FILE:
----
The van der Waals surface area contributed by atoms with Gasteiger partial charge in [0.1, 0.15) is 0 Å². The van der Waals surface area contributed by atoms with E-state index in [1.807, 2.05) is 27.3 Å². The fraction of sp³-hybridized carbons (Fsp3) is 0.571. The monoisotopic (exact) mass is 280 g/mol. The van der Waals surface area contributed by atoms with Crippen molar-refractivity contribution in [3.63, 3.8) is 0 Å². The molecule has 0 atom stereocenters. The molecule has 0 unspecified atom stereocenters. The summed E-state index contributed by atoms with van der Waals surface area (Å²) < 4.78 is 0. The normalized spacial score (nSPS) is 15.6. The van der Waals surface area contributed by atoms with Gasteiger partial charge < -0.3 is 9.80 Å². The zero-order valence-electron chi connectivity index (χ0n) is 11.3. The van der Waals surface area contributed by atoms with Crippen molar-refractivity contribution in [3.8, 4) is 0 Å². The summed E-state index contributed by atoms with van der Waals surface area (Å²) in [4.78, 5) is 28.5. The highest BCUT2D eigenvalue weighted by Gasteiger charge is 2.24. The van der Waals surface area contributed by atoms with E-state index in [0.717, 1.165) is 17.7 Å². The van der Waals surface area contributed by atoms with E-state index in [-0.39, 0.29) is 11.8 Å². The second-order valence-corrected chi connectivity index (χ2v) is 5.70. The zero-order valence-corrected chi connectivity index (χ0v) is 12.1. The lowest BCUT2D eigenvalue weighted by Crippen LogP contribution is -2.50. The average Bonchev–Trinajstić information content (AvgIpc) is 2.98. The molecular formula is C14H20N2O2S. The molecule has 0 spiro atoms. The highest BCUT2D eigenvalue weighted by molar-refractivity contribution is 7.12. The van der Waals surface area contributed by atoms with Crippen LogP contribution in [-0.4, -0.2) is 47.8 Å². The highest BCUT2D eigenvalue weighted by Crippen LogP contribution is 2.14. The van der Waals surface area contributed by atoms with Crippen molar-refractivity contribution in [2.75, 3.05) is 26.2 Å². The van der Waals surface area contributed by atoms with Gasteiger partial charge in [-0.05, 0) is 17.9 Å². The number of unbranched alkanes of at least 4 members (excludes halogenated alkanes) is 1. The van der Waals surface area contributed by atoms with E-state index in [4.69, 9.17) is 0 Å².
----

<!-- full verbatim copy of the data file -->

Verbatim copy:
The van der Waals surface area contributed by atoms with Gasteiger partial charge in [0.1, 0.15) is 0 Å². The van der Waals surface area contributed by atoms with E-state index in [1.807, 2.05) is 27.3 Å². The fraction of sp³-hybridized carbons (Fsp3) is 0.571. The monoisotopic (exact) mass is 280 g/mol. The van der Waals surface area contributed by atoms with Crippen molar-refractivity contribution in [3.63, 3.8) is 0 Å². The molecule has 0 atom stereocenters. The molecule has 0 unspecified atom stereocenters. The summed E-state index contributed by atoms with van der Waals surface area (Å²) < 4.78 is 0. The normalized spacial score (nSPS) is 15.6. The van der Waals surface area contributed by atoms with Gasteiger partial charge < -0.3 is 9.80 Å². The zero-order valence-electron chi connectivity index (χ0n) is 11.3. The van der Waals surface area contributed by atoms with Crippen molar-refractivity contribution in [3.8, 4) is 0 Å². The summed E-state index contributed by atoms with van der Waals surface area (Å²) in [4.78, 5) is 28.5. The highest BCUT2D eigenvalue weighted by Gasteiger charge is 2.24. The van der Waals surface area contributed by atoms with E-state index in [0.717, 1.165) is 17.7 Å². The van der Waals surface area contributed by atoms with E-state index in [-0.39, 0.29) is 11.8 Å². The second-order valence-corrected chi connectivity index (χ2v) is 5.70. The zero-order valence-corrected chi connectivity index (χ0v) is 12.1. The lowest BCUT2D eigenvalue weighted by Crippen LogP contribution is -2.50. The average Bonchev–Trinajstić information content (AvgIpc) is 2.98. The molecular formula is C14H20N2O2S. The molecule has 0 spiro atoms. The highest BCUT2D eigenvalue weighted by molar-refractivity contribution is 7.12. The van der Waals surface area contributed by atoms with Crippen LogP contribution in [-0.4, -0.2) is 47.8 Å². The highest BCUT2D eigenvalue weighted by Crippen LogP contribution is 2.14. The van der Waals surface area contributed by atoms with Crippen molar-refractivity contribution in [2.75, 3.05) is 26.2 Å². The van der Waals surface area contributed by atoms with Gasteiger partial charge in [-0.05, 0) is 17.9 Å². The number of unbranched alkanes of at least 4 members (excludes halogenated alkanes) is 1. The van der Waals surface area contributed by atoms with E-state index in [4.69, 9.17) is 0 Å².